Welcome to the H1 2017 CBRE Advisory & Transaction Services Research Review, a joint publication by CBRE’s Advisory & Transaction Services and Research teams in Asia Pacific.
This edition includes articles on occupier trends in the legal sector; retailer strategy and expansion in Asia Pacific; the rise of co-working in Singapore; and the transformation of logistics facilities in Japan.
It also includes a recap of CBRE Research’s Seoul Office Market Tenant Survey, now in its fifth year.
We thank you for your ongoing support and hope you enjoy this edition of the CBRE Advisory & Transaction Services Research Review.
The Asia Pacific Industrial Occupier Guide helps occupiers navigate around the differences between the various leasing practices in Asia Pacific. It includes profiles of countries across the region as well as an analysis of standard leasing attributes and protocols such as:
•Typical lease length
•Space measurement standards
•Occupancy cost analysis
•Sales and purchase terms
•Market and other lease provisions
•Websites and contact information within CBRE for additional market information
•Easy access to summary analysis by country for comparison purposes
The Industrial Occupier Guide draws upon the knowledge of CBRE professionals across the region who possess detailed knowledge of the leasing practices in their respective markets.
Please contact us if we can assist in any way. We welcome suggestions for improvements to future editions of this Guide.
Data centres are becoming as important a part of business operations as office, retail and industrial assets. This trend is being driven by several factors including the increasingly digital world, IT development and the importance enterprise IT strategy plays in business delivery.
How data centre operators and cloud service providers position themselves now will determine their competitive status in the medium to long term. Asia is significantly different to the U.S. and EU, meaning that formulating the right strategy based on reliable intelligence and advice will be critical for service providers and end users.
The Internet of Things (IoT) and Industry 4.0 are likely to fuel incremental data centre demand, given the intensity of their data and computing needs. The importance of manufacturing to many Asian economies means that the adoption of the most advanced production methods will be a priority for many countries.
This report by CBRE Research explains why Asia Pacific is set to become the most important data centre regional market in the medium term. However, there remain pitfalls for the unwary and significant challenges for global multinationals in a culturally diverse and swiftly changing landscape.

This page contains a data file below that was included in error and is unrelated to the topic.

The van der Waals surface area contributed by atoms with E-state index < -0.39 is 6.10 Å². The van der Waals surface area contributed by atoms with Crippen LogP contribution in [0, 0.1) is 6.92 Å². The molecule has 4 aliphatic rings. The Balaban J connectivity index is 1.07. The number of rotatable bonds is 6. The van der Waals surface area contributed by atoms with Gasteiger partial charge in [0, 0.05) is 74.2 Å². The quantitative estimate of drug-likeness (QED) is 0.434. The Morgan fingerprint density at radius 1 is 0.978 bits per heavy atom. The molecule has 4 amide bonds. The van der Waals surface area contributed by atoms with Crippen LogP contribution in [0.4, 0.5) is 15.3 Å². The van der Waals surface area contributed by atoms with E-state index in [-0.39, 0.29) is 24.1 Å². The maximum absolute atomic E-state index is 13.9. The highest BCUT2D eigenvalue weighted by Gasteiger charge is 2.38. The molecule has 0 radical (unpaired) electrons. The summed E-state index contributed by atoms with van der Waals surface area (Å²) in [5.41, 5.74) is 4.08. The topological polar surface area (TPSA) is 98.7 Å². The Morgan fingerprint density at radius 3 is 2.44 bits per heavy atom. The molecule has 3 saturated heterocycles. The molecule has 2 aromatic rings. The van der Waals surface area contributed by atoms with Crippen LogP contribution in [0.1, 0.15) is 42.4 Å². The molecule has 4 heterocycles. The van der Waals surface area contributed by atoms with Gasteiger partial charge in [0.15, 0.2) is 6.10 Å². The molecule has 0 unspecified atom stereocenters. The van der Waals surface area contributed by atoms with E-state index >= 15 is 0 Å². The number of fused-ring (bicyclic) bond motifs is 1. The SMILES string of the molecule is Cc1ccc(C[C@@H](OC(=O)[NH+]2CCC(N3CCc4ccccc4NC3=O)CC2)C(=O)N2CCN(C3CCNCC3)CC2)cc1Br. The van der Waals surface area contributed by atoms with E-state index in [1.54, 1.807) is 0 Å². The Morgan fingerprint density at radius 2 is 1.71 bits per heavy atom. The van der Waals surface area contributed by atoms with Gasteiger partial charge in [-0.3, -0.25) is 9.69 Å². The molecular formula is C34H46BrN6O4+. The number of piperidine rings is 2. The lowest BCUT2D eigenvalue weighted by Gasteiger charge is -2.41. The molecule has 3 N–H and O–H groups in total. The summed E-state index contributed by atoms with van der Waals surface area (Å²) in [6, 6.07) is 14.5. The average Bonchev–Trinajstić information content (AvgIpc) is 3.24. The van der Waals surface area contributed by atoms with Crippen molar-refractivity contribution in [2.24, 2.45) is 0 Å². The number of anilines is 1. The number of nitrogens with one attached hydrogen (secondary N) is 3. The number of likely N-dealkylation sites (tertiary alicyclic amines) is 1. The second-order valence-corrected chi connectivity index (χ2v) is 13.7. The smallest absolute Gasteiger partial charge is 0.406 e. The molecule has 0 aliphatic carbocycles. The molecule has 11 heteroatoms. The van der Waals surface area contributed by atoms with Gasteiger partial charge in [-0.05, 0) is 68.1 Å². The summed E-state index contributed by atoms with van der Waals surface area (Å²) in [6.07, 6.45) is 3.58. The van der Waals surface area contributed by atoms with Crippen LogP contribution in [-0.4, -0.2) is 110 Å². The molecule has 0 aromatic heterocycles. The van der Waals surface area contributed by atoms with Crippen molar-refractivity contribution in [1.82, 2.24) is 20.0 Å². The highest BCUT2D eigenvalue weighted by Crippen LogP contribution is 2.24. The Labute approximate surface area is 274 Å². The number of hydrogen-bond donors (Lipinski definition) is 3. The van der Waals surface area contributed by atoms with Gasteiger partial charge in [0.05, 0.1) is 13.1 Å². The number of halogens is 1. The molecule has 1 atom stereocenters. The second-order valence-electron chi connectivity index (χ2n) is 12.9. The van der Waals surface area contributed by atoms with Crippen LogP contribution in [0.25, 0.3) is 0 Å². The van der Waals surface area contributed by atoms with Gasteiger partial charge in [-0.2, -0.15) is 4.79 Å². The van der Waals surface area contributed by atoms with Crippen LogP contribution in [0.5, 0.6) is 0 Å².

Aggregate colocation supply across the four major APAC markets (Hong Kong, Singapore, Sydney, Tokyo) totalled 865MW as at H1 2017. Singapore with 304MW in total supply, is the largest market constituting slightly more than one-third of total APAC supply. This is followed by Hong Kong, Tokyo and Sydney which each accounted for 26%, 22% and 17% of total supply respectively.
Market growth over the last 12 months has been considerable, with total IT capacity having grown by 17.6% as compared to a year ago. This has led occupancy to remain relatively flattish as the market comes to terms with this supply influx. H1 2017 however saw some respite supply wise, with very few notable new developments completed in the quarter. On the demand end, robust take-up in the Singapore and Sydney markets underpin APAC net absorption of 47.1 MW for the first half of 2017 which helped occupancy to edge upwards.
Take up is being driven by the hyperscale cloud sector, particularly from US based companies. Hyperscale demand has seen a significant increase in individual requirement sizes with requirement quantum of more than 5 Megawatts not uncommon. This helped maintain occupancy levels as a fewer number of transactions are required to fill existing shell or unfitted data centre space. The growth of hyperscale data centres is likely to continue, driven by major trends such as big data, internet of things and video and game streaming.
Welcome to the H1 2017 CBRE Research Review in the Pacific. This semi-annual publication connects you with an executive summary of research from CBRE’s Australia, New Zealand and Global research including website links to full reports.
Office net absorption rose by 26% q-o-q in Q2 2017, supported by robust leasing demand in China and India. Vacancy edged up slightly to 11.5% and rental growth remained limited at just 0.5% q-o-q. Leasing activity was dominated by pre-leasing and flight-to-quality relocations. Demand is expected to remain steady in H2 2017, led by domestic financial and TMT firms.